They were male-dominated, mobile pastoralists who had domesticated horse and spoke what ultimately became Sanskrit. The archaeological evidence too support the theories on the movement of these horse-based, pastoralist and chariot-using men, located in the grassland and river valleys east of Ural mountains, towards east and south around 3,800 years ago. “The spread of Indo-European languages is one of the most widely discussed topics in prehistory, and one of the most controversial – and nowhere more so than in the Indian subcontinent,” said Pedro Soares of the Institute of Molecular Pathology and Immunology of the University of Porto, Portugal and one of the members of the team that studied the migration genetics.

Old notions
In India, many historians and linguists deny that immigration of Indo-European speakers ever took place. They have been supported by researchers using both mitochondrial DNA and the Y-chromosome – in the former case, because the impact of the new arrivals on the maternal gene pool was quite small, as the newcomers were male-dominated, and in the latter because of problems with Y-chromosome resolution and dating that have only been resolved by whole-genome studies in the last year or so. The new findings are likely to set aside the old notions. “It is clear from our analysis that both the spread of agriculture from the Near East and the dispersal of Indo-Europeans from Central Asia had a huge impact on the genetic structure and history of the region,” Pedro said.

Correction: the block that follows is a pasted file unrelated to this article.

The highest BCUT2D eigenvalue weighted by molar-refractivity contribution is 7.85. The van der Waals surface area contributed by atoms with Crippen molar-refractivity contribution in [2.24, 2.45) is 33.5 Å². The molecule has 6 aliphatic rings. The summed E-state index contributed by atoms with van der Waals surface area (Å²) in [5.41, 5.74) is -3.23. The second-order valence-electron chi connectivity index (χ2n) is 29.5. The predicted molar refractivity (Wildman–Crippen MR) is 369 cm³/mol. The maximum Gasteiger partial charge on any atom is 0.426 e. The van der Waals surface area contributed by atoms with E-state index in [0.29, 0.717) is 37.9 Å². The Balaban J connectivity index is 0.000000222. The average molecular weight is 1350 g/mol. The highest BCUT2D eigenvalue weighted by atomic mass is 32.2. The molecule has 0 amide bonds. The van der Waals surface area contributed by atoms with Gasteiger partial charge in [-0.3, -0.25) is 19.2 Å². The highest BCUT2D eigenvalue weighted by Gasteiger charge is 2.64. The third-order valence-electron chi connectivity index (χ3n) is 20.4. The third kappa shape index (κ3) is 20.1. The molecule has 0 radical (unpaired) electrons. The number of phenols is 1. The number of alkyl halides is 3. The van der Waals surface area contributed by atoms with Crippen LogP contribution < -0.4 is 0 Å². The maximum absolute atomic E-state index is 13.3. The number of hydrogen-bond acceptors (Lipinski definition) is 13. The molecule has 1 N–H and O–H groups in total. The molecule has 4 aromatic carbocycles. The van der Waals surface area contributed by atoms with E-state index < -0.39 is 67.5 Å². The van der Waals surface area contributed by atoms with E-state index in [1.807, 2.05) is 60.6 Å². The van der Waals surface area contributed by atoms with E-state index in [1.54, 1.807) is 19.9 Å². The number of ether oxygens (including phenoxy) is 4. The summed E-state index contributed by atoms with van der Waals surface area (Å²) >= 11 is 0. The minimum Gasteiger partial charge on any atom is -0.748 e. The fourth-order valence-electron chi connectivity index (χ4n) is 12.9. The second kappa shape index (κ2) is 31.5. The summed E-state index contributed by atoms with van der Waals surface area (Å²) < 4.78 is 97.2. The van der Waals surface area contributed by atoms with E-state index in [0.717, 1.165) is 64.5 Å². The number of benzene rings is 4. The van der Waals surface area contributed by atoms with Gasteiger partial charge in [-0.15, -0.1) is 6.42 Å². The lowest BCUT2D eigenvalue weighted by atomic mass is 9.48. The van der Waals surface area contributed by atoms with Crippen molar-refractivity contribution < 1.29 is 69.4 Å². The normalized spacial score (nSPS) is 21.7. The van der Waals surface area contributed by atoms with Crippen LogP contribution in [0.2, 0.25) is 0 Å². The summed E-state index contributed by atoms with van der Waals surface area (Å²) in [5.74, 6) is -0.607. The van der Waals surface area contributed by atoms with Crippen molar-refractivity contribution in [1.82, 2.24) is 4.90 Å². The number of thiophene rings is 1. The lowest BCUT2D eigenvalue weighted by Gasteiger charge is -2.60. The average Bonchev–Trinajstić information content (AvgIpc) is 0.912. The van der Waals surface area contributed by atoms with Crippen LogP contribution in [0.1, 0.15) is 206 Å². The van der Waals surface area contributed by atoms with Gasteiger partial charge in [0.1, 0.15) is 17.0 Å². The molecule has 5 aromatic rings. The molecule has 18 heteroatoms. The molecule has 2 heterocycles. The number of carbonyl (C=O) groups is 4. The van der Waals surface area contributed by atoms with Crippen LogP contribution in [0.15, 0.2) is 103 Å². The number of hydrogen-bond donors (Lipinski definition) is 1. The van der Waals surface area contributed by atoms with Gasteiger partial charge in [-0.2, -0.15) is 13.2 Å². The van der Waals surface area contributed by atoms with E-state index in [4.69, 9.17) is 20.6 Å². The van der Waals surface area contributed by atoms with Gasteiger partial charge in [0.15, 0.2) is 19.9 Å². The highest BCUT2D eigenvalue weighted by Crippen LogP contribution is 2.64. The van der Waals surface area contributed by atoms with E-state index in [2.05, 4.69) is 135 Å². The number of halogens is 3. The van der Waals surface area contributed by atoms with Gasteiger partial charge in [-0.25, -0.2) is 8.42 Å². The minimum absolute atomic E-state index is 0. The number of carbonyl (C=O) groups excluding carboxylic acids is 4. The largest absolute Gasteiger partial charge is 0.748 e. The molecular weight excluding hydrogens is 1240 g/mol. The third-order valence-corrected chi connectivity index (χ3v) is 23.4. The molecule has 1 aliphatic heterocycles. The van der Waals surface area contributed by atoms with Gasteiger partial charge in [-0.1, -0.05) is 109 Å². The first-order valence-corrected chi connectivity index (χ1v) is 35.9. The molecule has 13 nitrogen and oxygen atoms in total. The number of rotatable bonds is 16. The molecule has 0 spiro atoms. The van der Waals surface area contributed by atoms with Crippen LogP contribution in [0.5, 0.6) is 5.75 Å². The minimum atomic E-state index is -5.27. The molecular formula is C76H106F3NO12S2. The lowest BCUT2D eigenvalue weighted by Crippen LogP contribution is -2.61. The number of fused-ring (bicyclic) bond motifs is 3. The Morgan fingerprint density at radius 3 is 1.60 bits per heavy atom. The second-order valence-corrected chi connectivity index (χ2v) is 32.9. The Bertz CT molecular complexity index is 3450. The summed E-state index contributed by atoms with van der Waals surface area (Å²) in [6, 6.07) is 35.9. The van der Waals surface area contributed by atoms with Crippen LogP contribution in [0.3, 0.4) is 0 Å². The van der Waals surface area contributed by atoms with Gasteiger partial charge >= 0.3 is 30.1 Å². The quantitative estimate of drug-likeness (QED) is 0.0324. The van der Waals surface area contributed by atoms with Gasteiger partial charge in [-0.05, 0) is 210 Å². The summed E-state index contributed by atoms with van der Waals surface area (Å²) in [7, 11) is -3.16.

Also, the analysis demonstrates a very strong sex bias in the ancestry of South Asians. The female line of descent is mostly autochthonous (indigenous) and traces back to the first settlement around 55,000 years ago. However, the male line of descent emphasises more recent ancestry since the Last Glacial Maximum from  Asia, the team reported in the journal BMC Evolutionary Biology.

“The Indian subcontinent is not only very culturally diverse, but also harbours a very rich genetic diversity. It was one of the first regions to have been settled by modern humans soon after our species left Africa. Trying to disentangle all these diversities is an interesting challenge,” said Marina Silva, the study’s first author from the University of Hudderfield, UK. “In this study, the authors have dealt with a larger geographical region in examining human dispersals and have provided more fine-grained timing of sex-unbiased and sex-biased dispersals,” commented Partha Majumder, the director of the National Institute of Biomedical Genomics, West Bengal, who was not associated with the study. “Another interesting finding of this study is that sex-biased dispersals seem to be more prominent in the context of peopling of South Asia, as compared to other geographical regions such as East Asia. The significance of their finding is that the nature of peopling of even contiguous geographical regions may be vastly different.”

A problem confronting archaeogenetic research on the origins of Indian populations is the dearth of sources, such as preserved skeletal remains that can provide ancient DNA samples. To find a way out, the researchers used samples from the current population of South Asia and neighbouring regions and used a sophisticated molecular tool to go back into the history.

The study not only showed that the arrival of Indo-Aryans’ was a male-biased process, but also suggested that this division for South Asian populations is far too simplistic, since there were several movements of people both into and within the subcontinent that shuffled some lineages across populations, pointed out Pedro.